under Article 200(1) of the Civil Code of Russia the limitation period begins from the day when the person found out or should have learned about the violation of his right. Official publication on the registration of the trademark LEDVANCE in the territory of the Russian Federation was made in the bulletin of WIPO No 9/2011 – March 24 2011.
At the same time, the plaintiff (OSRAM GmbH) claimed that it has exclusive rights to the LEDVANCE trademark in the territory of the Russian Federation from April 7 2010. According to the information of JSC “RSITS” (the registrar), the Defendant is the registrant of the domain name – ledvance.ru from December 15 2010. A lawsuit on violation of trademark rights of international registration No 1036169 was filed with the Moscow Arbitration Court on April 25 2016. Thus, on the filing date of the lawsuit, a three-year statute of limitations to protect the violated right of the claimant to a trademark has expired.
Rights holder fights back
OSRAM GmbH appealed the first-instance court decision with the IX Arbitration Court of Appeal, Moscow.
In particular, it applied to the court with regard to the defendant’s ongoing actions (ie, domain administration). Domain administration is a continuing process and occurs daily. Moreover, it is not a passive, automatic process, because at least once a year the registrant (in this case, the defendant) is obliged to make conscious active actions when it pays fees to renew the domain name. Without such payment, the domain name registration will be terminated.
According to Article 196(1) of the Civil Code, the total limitation period is three years, the start of which is set out in Article 200.
According to Article 196(2), the limitation period cannot exceed 10 years from when the right was violated.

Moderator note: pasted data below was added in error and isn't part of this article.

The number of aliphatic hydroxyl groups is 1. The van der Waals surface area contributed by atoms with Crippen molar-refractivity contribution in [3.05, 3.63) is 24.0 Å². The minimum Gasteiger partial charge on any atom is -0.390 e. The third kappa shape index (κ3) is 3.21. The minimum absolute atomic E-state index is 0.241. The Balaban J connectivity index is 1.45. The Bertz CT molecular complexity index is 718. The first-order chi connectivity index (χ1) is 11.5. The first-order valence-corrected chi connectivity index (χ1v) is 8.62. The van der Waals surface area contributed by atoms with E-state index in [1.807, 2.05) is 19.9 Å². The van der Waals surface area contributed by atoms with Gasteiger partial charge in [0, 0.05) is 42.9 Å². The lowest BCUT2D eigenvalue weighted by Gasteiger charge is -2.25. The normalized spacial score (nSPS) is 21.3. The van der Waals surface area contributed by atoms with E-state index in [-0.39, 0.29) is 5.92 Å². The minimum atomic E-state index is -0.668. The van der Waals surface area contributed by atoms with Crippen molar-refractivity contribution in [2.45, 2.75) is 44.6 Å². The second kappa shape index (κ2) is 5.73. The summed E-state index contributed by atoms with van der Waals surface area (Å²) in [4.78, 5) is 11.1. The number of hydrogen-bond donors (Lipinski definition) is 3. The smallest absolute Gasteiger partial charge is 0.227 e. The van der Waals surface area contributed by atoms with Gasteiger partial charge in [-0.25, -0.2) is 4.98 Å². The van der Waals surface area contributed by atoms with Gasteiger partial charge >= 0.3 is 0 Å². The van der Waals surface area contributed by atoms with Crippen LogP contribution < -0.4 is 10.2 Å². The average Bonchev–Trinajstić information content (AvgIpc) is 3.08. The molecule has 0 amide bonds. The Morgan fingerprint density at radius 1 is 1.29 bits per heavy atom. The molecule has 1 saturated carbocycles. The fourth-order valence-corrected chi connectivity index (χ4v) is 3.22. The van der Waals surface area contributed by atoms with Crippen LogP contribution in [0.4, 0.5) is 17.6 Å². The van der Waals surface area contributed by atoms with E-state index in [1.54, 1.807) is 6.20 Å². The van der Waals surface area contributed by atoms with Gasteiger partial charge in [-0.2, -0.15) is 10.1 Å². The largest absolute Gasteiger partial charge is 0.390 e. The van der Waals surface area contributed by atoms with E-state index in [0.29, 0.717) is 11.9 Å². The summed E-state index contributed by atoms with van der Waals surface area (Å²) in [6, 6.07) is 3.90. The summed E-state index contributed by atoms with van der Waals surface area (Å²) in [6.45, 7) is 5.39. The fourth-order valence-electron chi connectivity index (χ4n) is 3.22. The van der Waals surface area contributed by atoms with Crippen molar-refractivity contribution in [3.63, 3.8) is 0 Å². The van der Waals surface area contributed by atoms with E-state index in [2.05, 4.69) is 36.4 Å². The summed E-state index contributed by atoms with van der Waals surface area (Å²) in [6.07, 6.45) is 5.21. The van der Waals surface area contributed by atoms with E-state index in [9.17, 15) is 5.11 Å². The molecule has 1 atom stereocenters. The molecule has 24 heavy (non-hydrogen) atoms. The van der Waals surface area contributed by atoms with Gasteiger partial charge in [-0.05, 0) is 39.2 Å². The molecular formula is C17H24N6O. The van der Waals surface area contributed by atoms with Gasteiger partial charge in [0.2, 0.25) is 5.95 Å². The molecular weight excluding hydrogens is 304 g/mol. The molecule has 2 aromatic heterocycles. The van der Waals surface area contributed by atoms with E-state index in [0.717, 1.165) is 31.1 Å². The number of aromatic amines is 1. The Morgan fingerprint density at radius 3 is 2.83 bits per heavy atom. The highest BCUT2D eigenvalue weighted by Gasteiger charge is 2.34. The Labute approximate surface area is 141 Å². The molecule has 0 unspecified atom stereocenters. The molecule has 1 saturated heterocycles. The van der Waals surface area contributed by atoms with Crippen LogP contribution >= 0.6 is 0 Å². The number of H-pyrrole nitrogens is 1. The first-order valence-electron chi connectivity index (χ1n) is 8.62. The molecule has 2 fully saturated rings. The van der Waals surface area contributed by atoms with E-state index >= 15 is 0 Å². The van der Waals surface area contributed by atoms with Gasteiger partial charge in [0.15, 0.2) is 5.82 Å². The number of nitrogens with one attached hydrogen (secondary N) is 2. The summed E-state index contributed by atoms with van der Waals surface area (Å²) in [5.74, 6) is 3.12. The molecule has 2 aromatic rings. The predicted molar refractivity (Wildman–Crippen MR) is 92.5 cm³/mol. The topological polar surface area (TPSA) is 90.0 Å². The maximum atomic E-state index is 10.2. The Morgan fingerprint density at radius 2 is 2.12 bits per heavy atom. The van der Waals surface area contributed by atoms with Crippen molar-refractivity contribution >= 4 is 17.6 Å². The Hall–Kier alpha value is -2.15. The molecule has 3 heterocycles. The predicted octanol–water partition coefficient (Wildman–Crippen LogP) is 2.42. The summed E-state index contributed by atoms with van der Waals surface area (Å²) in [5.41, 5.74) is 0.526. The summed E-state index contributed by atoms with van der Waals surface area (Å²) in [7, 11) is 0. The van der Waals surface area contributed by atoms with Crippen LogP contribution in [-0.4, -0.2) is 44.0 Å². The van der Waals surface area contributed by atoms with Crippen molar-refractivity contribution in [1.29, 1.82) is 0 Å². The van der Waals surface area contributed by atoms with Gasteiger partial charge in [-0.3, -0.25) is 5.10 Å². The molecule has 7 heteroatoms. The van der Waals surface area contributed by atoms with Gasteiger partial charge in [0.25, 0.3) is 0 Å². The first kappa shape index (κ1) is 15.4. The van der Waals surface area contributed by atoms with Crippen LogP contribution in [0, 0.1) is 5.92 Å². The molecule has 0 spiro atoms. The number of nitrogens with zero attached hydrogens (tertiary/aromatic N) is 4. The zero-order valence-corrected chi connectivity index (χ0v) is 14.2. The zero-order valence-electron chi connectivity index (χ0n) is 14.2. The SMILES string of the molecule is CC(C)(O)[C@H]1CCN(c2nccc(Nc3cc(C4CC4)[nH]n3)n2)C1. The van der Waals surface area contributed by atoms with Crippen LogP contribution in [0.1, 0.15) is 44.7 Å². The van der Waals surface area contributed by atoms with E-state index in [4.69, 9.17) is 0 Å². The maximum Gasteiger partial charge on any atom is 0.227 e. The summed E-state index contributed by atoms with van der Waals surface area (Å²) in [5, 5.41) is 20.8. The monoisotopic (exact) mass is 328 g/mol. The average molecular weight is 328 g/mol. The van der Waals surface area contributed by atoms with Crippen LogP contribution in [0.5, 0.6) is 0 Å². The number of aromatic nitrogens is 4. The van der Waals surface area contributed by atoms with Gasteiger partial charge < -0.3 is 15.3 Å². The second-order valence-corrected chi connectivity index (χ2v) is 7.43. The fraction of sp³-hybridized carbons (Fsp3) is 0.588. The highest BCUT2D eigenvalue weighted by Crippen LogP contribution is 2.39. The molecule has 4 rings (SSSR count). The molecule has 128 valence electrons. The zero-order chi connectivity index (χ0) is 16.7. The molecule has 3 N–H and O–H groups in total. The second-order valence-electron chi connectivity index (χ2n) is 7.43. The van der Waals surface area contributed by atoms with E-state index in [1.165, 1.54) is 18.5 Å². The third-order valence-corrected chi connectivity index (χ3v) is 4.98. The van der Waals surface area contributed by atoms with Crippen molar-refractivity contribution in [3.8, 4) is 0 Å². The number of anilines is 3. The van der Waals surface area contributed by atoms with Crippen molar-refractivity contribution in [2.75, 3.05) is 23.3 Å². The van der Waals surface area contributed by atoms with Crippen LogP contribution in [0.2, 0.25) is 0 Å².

OSRAM GmbH argued that a lawsuit against violations that take place during the daily administration of a domain is designed to put an end to the continuous threat that such administration can create. With regard to domain names, this threat is public in nature as consumers who visit an information resource (ie, a website) may well assume that the domain belongs to the associated trademark owner. Thus, the plaintiff’s actions were designed to halt this continuing offence and the three-year limit could not apply.
However, this does not mean that the limitation period provisions can never apply to this type of relationship. If the administration of the domain had been halted for more than three years before the claim was filed, the limitation would certainly apply.
The court’s attention was also drawn to the fact that in the present case non-financial claims only were specified and the IP Court’s October 18 2016 decision specifically referred to Case N A33-21925/2015. This states: “By virtue of direct indications of Article 208(2) of the Civil Code of the Russian Federation, the provision on limitation period does not apply to the requirements for protection of personal non-property rights and other intangible assets, except in cases provided for by law.”
These arguments were accepted by the appeal court, which ruled in favour of OSRAM GmbH and revoked the first-instance decision. At the cassation stage all the arguments filed by the defendant were also refused and the IP Court issued a judgment in favour of OSRAM GmbH.
This judgment appears to signal the end to a long story. The case marks a significant milestone in domain name dispute resolution practice in Russia and also acts as a useful precedent for rights holders looking to defend their legitimate rights and business reputation, which is crucial given the unstable economic situation faced by sole traders and corporations around the world. The case has helped to establish particular practice in terms of the application of the legal limitation period to domain name disputes in Russia.